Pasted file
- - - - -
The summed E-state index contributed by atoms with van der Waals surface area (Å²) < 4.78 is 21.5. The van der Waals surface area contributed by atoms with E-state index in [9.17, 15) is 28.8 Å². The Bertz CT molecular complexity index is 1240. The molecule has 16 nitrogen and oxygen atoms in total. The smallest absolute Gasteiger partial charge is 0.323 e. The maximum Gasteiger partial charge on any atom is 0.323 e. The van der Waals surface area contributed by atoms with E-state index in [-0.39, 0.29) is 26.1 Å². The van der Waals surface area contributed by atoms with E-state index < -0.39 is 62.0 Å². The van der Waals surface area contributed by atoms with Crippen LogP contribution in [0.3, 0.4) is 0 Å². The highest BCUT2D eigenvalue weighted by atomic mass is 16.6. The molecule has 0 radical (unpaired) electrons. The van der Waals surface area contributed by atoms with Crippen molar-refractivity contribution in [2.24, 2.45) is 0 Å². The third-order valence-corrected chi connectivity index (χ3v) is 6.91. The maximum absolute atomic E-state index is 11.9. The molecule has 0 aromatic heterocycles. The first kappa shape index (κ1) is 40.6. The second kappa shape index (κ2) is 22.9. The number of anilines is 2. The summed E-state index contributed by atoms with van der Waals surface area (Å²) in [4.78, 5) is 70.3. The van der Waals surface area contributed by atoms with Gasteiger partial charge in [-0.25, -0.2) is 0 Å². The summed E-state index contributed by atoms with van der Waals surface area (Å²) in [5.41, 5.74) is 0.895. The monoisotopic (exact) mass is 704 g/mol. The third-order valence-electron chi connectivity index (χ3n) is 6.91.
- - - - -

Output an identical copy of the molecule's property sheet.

The summed E-state index contributed by atoms with van der Waals surface area (Å²) < 4.78 is 21.5. The van der Waals surface area contributed by atoms with E-state index in [9.17, 15) is 28.8 Å². The Bertz CT molecular complexity index is 1240. The molecule has 16 nitrogen and oxygen atoms in total. The smallest absolute Gasteiger partial charge is 0.323 e. The maximum Gasteiger partial charge on any atom is 0.323 e. The van der Waals surface area contributed by atoms with E-state index in [-0.39, 0.29) is 26.1 Å². The van der Waals surface area contributed by atoms with E-state index < -0.39 is 62.0 Å². The van der Waals surface area contributed by atoms with Crippen LogP contribution in [0.3, 0.4) is 0 Å². The highest BCUT2D eigenvalue weighted by atomic mass is 16.6. The molecule has 0 radical (unpaired) electrons. The van der Waals surface area contributed by atoms with Crippen molar-refractivity contribution in [2.24, 2.45) is 0 Å². The third-order valence-corrected chi connectivity index (χ3v) is 6.91. The maximum absolute atomic E-state index is 11.9. The molecule has 0 aromatic heterocycles. The first kappa shape index (κ1) is 40.6. The second kappa shape index (κ2) is 22.9. The number of anilines is 2. The summed E-state index contributed by atoms with van der Waals surface area (Å²) in [4.78, 5) is 70.3. The van der Waals surface area contributed by atoms with Gasteiger partial charge in [-0.25, -0.2) is 0 Å². The summed E-state index contributed by atoms with van der Waals surface area (Å²) in [5.41, 5.74) is 0.895. The monoisotopic (exact) mass is 704 g/mol. The third-order valence-electron chi connectivity index (χ3n) is 6.91.